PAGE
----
Your kidneys are two reddish, bean-shaped organs located on either side of your spine in the middle of your back. Their main job is to filter your blood. Each kidney contains about a million tiny filters that can process around 40 gallons of fluid every day—about enough to fill a house’s hot water heater. When blood passes through the kidney, the filters sift and hold onto the substances your body might need, such as certain nutrients and water. Harmful wastes and extra water and nutrients are routed to the nearby bladder and flushed away as urine.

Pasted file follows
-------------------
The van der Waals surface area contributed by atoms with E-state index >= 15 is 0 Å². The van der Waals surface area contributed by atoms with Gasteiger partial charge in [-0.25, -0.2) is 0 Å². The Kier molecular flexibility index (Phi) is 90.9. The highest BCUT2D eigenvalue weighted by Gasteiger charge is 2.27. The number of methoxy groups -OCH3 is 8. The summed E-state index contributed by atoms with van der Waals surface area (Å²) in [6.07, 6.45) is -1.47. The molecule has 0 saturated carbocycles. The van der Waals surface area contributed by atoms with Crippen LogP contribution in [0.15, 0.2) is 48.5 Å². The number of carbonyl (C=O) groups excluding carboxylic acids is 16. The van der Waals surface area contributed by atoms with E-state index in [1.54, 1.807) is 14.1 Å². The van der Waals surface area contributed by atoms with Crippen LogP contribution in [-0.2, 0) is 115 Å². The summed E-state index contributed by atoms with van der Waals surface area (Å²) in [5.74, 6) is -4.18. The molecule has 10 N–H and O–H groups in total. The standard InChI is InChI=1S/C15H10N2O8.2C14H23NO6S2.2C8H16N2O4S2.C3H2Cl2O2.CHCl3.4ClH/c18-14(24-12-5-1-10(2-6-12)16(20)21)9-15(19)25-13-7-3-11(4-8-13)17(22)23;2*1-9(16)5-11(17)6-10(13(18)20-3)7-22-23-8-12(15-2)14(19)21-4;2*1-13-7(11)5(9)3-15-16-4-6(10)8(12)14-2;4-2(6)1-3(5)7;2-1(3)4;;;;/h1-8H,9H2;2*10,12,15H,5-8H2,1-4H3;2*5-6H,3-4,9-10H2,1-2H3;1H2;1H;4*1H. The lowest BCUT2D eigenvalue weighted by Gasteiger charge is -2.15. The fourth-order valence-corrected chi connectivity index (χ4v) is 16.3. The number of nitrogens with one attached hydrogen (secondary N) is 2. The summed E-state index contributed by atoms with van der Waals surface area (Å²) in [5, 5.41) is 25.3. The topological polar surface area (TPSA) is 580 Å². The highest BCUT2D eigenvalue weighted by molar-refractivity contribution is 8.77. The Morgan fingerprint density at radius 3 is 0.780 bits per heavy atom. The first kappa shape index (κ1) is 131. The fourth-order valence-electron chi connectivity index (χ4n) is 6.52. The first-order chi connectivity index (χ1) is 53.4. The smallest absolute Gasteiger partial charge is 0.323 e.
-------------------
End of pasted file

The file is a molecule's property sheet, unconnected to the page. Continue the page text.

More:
Your kidneys also produce several hormones. These hormones help to control your blood pressure, make red blood cells and activate vitamin D, which keeps your bones strong.
We all lose a little of our kidney function as we get older. People can even survive with just one kidney if they donate the other to a friend or family member. But when kidney function drops because of an underlying kidney disease, it’s something to be concerned about. Toxins and extra water can build up in your blood. Falling hormone production can cause other problems. About 1 in 10 adults nationwide, or about 20 million people, have at least some signs of kidney damage.